Tracy Zunckel
Tracy, our dark horse speedster from the roaring metropolis of Bergville, struggled with a glute issue days before the race. In an attempt to awaken her “dead legs”, she threw back a couple of Cataflam, soon learning that anti-inflams during an ultra are definitely not kidney-friendly. By the final lap she was throwing up evil-looking black stuff. Our speedster pushed through and finished in 7:51, a tidy 28th position in the women.

Chantel started strong and proceeded to scare everyone back home by disappearing off the radar – her timing chip malfunctioned after the first lap and kept her progress under wraps. She ran a great race, keeping up a constant pace and finishing in 8:18.
Chantel Nienaber

Mine was a rather gritty affair. I’d wanted to score a good day – my legs were far from over-trained and I was coming into the race with a less-is-more approach: if I had a good day, I could do well. But, that was not to be…
The day before the race I woke with a sore throat. Knowing that would mean girl-down on race day, I desperately consumed copious amounts of vitamin C in an effort to stave off the lurgy before it could take hold. The +5000mg I devoured had two effects: on the positive side it bought me a day’s grace, and I was able to wake up on race day with the throat feeling no worse; on the negative side, it gave me gastro-intestinal upset enough to move an entire Russian army. Or even two. Make that three. My stomach had more trots than my legs had runs, and during the first three laps of the race, I dashed into the bushes FIVE times.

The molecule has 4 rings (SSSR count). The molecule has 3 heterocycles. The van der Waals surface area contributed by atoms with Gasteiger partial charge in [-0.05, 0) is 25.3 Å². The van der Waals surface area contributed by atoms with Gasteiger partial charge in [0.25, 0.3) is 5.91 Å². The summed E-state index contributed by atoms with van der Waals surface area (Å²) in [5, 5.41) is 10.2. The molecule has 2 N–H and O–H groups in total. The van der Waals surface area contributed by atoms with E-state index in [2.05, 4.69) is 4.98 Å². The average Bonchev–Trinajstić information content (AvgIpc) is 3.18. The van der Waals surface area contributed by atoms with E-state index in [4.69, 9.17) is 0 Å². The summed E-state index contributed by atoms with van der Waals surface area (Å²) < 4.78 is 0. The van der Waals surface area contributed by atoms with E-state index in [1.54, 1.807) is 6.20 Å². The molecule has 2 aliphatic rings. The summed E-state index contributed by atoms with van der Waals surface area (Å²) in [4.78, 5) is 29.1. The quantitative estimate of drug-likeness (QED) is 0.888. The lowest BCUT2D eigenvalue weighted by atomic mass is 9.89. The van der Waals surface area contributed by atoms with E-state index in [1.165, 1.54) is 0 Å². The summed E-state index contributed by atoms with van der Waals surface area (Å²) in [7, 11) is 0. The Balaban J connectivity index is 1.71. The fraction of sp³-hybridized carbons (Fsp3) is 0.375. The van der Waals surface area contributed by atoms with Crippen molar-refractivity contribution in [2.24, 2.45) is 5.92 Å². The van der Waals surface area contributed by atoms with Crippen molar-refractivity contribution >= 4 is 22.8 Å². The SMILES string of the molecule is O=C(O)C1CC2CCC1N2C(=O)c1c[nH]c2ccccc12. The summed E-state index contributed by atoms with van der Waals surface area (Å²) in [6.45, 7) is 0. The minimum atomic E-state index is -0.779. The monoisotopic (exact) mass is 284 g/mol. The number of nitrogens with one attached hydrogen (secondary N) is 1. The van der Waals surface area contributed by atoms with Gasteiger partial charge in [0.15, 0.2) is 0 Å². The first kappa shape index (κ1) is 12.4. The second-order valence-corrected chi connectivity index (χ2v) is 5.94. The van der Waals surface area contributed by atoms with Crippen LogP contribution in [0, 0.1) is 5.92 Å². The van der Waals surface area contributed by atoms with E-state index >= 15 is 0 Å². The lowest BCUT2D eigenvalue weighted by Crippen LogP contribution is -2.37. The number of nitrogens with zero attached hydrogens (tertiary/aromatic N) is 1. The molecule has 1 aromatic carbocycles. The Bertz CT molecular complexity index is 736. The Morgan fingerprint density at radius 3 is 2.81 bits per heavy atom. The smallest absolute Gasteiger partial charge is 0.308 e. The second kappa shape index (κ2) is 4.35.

Enough Immodium later to clog a carthorse in Calcutta, I was fixed – and feeling remarkably light – so that in laps 4 and 5 I was able to pick up the pace and run as I should’ve been able to run. Lap 5 turned out to be my second fastest, and I finished the race strong, relieved that I’d managed to recover at least a couple of places and cross the line in a fairly decent time, considering.

the girls - fully clothed
It was a great day for us, and we all fought our battles in one way or another. We had amazing support along the route – our team manager Altus Schreuder with Marcus Nienaber stationed at the 9km table; my brother Graham, sister-in-law Marie, and Marinda Cloete manning the table at the start/end of each lap; and Tracy’s mum Pauline and friend Christa on the course, cheering us on. The vibe was fantastic and the energy amongst the team extremely positive. South African trail running was represented in full force, and on every count we held our heads high and did our country proud.

A huge heartfelt thanks must go to Altus Schreuder for his unfailing determination and incredible patience in the face of the barrage of political challenges he faced as team manager in the months, weeks and days leading up to these champs – and those he still faces for the upcoming World Mountain Running champs in Poland.
Altus, without your efforts and perseverance, South African trail running would not be getting these fantastic opportunities to compete on the world stage.